“No one in the world is called Omar Sharif, I shall call you Fred!” apparently said Peter O’Toole and Omar who had once been Michael became Fred. He might once have been Hollywood’s go to guy for the quintessential Arab sheikh, slightly dissipated and roguish but loyally attached to his friends and his livestock, a character he played well past its use by date in Hidalgo(2004), but my favourite Sharif film is that one where he co-starred with the Russian Revolution and Julie Christie.
He himself seems to have been perpetually amazed at his success; saying about the film he did with O’Toole; who will go to see three hours and forty minutes of desert and no girls! He claimed have seen nothing but Billy Elliot and ET in the last quarter of a century and I wonder whether he saw himself in either of the two fairy tale films.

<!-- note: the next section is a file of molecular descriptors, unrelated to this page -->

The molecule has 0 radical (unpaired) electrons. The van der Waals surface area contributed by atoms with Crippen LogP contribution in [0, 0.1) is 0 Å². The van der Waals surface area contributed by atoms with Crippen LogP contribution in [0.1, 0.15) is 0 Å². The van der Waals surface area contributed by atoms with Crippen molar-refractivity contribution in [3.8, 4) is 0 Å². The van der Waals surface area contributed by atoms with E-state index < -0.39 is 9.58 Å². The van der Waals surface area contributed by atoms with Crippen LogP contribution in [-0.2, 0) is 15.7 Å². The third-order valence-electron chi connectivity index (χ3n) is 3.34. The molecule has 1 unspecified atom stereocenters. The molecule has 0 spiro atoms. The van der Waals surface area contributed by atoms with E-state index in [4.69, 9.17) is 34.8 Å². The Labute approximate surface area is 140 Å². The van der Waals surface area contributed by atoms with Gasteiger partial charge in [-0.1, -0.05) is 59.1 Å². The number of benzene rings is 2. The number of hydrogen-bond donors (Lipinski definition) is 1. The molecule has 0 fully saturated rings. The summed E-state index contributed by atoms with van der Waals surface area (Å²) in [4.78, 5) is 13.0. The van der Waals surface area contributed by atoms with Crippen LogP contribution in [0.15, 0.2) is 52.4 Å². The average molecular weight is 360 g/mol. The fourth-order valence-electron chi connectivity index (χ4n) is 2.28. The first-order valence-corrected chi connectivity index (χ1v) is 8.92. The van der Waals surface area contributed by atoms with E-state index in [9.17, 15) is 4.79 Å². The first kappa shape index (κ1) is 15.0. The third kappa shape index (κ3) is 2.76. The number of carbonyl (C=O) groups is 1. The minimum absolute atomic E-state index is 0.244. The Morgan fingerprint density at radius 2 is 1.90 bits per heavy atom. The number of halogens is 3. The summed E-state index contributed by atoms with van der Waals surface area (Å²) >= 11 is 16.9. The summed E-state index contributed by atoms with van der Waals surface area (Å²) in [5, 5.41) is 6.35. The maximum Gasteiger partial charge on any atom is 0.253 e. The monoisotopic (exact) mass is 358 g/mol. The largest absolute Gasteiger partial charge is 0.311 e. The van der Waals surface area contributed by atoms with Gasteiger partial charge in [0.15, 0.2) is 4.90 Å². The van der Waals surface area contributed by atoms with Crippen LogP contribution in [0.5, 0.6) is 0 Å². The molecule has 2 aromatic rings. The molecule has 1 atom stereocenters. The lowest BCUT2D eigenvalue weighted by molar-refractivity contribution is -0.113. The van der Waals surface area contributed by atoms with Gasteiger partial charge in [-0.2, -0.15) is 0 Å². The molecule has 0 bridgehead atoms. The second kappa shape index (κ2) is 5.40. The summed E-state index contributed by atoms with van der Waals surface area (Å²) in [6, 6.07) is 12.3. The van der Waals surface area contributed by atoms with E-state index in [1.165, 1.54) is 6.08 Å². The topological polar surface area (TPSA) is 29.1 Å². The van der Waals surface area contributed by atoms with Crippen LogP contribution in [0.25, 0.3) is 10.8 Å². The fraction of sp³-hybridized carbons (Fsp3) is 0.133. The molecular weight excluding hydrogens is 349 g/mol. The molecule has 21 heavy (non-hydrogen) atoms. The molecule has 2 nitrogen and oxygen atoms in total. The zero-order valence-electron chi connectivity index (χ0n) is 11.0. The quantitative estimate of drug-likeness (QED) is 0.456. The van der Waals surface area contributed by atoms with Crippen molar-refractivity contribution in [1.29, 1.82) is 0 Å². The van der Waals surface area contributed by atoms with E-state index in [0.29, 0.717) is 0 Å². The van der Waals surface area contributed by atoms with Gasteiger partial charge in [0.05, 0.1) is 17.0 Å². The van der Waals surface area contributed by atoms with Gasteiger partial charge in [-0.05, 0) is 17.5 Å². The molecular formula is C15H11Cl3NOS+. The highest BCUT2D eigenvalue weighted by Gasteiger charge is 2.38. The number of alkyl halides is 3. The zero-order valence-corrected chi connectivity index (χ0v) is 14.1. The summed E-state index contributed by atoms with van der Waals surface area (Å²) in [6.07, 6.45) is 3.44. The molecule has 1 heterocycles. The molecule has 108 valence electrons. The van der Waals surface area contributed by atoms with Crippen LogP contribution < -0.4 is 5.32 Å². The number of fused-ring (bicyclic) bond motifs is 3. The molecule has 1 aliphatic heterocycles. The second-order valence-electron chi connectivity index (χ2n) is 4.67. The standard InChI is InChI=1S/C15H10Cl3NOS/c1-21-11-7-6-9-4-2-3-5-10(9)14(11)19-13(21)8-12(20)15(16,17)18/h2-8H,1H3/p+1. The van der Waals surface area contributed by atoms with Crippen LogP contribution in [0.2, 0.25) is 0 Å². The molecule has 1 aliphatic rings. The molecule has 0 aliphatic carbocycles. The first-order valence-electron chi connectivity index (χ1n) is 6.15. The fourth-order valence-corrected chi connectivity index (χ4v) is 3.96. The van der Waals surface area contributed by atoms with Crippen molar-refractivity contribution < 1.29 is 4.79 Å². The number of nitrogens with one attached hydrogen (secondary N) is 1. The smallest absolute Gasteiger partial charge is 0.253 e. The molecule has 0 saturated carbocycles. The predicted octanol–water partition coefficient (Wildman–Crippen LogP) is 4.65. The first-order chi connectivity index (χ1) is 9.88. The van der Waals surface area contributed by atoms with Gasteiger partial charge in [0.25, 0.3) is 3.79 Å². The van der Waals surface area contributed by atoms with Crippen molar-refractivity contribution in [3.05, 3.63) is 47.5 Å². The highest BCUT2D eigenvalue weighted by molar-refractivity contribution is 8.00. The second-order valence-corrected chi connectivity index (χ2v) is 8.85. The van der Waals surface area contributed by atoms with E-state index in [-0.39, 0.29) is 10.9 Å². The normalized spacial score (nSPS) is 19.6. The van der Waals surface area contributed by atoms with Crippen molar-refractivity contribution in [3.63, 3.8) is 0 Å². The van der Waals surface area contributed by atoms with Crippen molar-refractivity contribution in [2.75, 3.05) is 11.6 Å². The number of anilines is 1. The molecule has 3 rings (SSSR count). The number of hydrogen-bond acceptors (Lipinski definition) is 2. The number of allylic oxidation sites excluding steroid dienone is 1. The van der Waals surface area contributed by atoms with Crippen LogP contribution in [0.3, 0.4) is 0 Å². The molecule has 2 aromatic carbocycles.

He might have replaced Gable as the moustache that many women would not have minded tickling their upper lips but he referred to his relationships with them as communion. Which is probably not as bad as it sounds at first reading.
He grew old behind the scenes, away from the public eye and the most recent stories about him were about Sharif the gambler and inveterate bridge and poker player. Now that he has passed at the age of 83, I am glad that he left us films such as Tamarind Seed where he played another Russian opposite another Julie, in addition to the big names everyone knows.
Oddly touching is a quote listed by one of the British papers; he said of his hands that they were old but soft, fit only for caressing. And that I like to think is the legacy Sharif the actor leaves for a lot of people like me; a good guy, a lover, a gentleman.